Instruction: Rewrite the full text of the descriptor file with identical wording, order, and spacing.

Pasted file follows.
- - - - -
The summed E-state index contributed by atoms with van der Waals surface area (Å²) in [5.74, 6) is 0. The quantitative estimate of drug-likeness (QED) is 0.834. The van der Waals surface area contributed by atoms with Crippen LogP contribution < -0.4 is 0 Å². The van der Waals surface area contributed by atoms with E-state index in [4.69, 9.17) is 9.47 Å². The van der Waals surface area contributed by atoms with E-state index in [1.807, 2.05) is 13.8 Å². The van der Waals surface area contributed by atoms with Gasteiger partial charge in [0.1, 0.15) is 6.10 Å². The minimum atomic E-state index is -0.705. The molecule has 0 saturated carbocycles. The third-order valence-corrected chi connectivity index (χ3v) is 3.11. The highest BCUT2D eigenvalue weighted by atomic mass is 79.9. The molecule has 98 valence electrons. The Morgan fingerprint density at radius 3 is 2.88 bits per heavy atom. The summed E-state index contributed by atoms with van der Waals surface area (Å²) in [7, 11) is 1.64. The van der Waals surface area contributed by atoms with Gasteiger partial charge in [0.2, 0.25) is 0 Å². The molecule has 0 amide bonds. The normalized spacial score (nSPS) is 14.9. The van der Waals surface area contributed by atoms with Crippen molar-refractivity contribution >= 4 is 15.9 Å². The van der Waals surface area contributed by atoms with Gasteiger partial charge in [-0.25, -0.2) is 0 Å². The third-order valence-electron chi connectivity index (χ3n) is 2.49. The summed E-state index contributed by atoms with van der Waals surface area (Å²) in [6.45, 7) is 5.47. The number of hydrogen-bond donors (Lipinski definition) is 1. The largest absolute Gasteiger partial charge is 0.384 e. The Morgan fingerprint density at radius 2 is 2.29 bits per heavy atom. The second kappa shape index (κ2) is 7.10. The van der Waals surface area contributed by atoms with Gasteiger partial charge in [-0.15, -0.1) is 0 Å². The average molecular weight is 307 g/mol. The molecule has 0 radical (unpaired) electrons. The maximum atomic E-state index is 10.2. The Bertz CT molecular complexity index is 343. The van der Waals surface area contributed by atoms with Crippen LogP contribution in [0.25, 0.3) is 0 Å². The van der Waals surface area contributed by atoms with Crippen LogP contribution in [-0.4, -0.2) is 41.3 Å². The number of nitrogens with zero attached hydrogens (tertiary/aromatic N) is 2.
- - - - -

The summed E-state index contributed by atoms with van der Waals surface area (Å²) in [5.74, 6) is 0. The quantitative estimate of drug-likeness (QED) is 0.834. The van der Waals surface area contributed by atoms with Crippen LogP contribution < -0.4 is 0 Å². The van der Waals surface area contributed by atoms with E-state index in [4.69, 9.17) is 9.47 Å². The van der Waals surface area contributed by atoms with E-state index in [1.807, 2.05) is 13.8 Å². The van der Waals surface area contributed by atoms with Gasteiger partial charge in [0.1, 0.15) is 6.10 Å². The minimum atomic E-state index is -0.705. The molecule has 0 saturated carbocycles. The third-order valence-corrected chi connectivity index (χ3v) is 3.11. The highest BCUT2D eigenvalue weighted by atomic mass is 79.9. The molecule has 98 valence electrons. The Morgan fingerprint density at radius 3 is 2.88 bits per heavy atom. The summed E-state index contributed by atoms with van der Waals surface area (Å²) in [7, 11) is 1.64. The van der Waals surface area contributed by atoms with Gasteiger partial charge in [0.2, 0.25) is 0 Å². The molecule has 0 amide bonds. The normalized spacial score (nSPS) is 14.9. The van der Waals surface area contributed by atoms with Crippen molar-refractivity contribution >= 4 is 15.9 Å². The van der Waals surface area contributed by atoms with Gasteiger partial charge in [-0.25, -0.2) is 0 Å². The third-order valence-electron chi connectivity index (χ3n) is 2.49. The summed E-state index contributed by atoms with van der Waals surface area (Å²) in [6.45, 7) is 5.47. The number of hydrogen-bond donors (Lipinski definition) is 1. The largest absolute Gasteiger partial charge is 0.384 e. The Morgan fingerprint density at radius 2 is 2.29 bits per heavy atom. The second kappa shape index (κ2) is 7.10. The van der Waals surface area contributed by atoms with Gasteiger partial charge in [-0.15, -0.1) is 0 Å². The average molecular weight is 307 g/mol. The molecule has 0 radical (unpaired) electrons. The maximum atomic E-state index is 10.2. The Bertz CT molecular complexity index is 343. The van der Waals surface area contributed by atoms with Crippen LogP contribution in [0.25, 0.3) is 0 Å². The van der Waals surface area contributed by atoms with Crippen LogP contribution in [-0.4, -0.2) is 41.3 Å². The number of nitrogens with zero attached hydrogens (tertiary/aromatic N) is 2.